Rickie Pratt: Opera House project needs to be done right

December 15, 2012

Opera House project needs to be done right

It greatly concerns me that so many within our community want to see the renovation project for the Opera House proceed at breakneck speed without full consideration of the consequences.

Have there been delays with the project? The answer is definitely yes. However, this is where we are in the process. Can we look back and say things should have taken a turn in a different direction? And the answer would be yes. But we are where we are.

As a card-carrying member of the International Alliance of Theatrical Stage Employees (IATSE), Local #126 of Fort Worth, TX since 1980, I have worked backstage for all types of live-theatre productions: dance recitals, concerts, ballets, opera and live theatre. As a stagehand, I have worked as a carpenter: building sets with scenery, hanging backdrops, threading pipe and loading stage weights for the fly rail. As a rigger, I have crawled onto steel I-beams to hang chain motors for overhead lighting and sound trusses. As an electrician, I have run power for concerts, television remote hookup buses, hung light fixtures, operated the lighting console and ran follow-spots. As a sound technician, I have run the sound console for many live performances and concerts.

When I tell someone I know Theatre, it’s not to boost my ego as so many have stated. I am giving my opinion based upon years of experience. I am not asking for compensation for my experience, only consideration that I have over 30 years of background in the field.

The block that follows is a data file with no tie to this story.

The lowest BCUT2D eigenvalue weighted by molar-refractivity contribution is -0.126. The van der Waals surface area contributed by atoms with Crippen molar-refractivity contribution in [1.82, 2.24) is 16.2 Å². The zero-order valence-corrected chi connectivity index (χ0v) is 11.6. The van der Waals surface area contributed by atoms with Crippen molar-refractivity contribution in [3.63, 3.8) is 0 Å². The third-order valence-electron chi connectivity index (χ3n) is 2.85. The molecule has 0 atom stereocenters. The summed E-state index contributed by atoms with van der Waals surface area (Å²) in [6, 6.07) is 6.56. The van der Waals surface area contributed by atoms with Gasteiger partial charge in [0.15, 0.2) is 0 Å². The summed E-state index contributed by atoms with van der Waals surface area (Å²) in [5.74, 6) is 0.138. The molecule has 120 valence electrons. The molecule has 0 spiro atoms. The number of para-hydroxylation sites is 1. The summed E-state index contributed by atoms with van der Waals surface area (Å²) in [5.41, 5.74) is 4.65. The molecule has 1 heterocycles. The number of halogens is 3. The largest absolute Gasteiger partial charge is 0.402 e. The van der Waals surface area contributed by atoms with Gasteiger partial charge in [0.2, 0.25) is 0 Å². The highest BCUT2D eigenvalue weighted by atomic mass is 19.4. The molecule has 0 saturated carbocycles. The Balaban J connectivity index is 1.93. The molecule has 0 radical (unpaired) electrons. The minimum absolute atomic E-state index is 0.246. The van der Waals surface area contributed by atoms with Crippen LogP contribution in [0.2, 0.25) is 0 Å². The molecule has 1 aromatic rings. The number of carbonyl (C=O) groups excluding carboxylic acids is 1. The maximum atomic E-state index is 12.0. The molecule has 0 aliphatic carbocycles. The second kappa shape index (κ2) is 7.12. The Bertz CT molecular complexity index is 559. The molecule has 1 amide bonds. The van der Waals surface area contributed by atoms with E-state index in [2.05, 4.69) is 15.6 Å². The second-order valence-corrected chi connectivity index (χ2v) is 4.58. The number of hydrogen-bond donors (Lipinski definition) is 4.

My concerns over the current drawings and design are based upon this experience. Having been involved in the Opera House when it first got started in Granbury just happens to be another positive experience in understanding what our local venue needs to survive.

A live stage venue should have versatility. It should be a place where there are no limits on the types of programs which can occur there. It should be a place where live theatre musicals and stage plays can occur, as well as concerts, magic acts, comedy acts, motivational speakers, movie screenings. In order to do these various types of entertainment, the workings of a theatre must be considered.

Having a mere shell of a building with seats in it doesn’t make a theatre. Having a two-story empty space on the back of the building doesn’t make a theatre. Having a stage poured out of concrete doesn’t make a theatre. Having a lobby with no box office doesn’t make it a theatre. If all we are concerned with in the end is the speed with which the project gets started, we are not looking far enough down the road.


A theatre venue is not a profit center and shouldn’t be designed to be. It should however be a venue that allows for a production company the opportunity to survive. If we build a shell of a building, no production company can manage to survive; the building must have the backstage support system required for any type of production to carry out normal operations. It must have lighting, sound, stage rigging and drapery for its technical operations. It must have dressing rooms and rehearsal space along with a scene shop and costume area. In addition, there must be storage space. If a production company fails because of the design details, we have failed this community. Merchants want live entertainment taking place again at the Opera House and don’t want to see a venue have more and more taxpayer dollars poured into the project.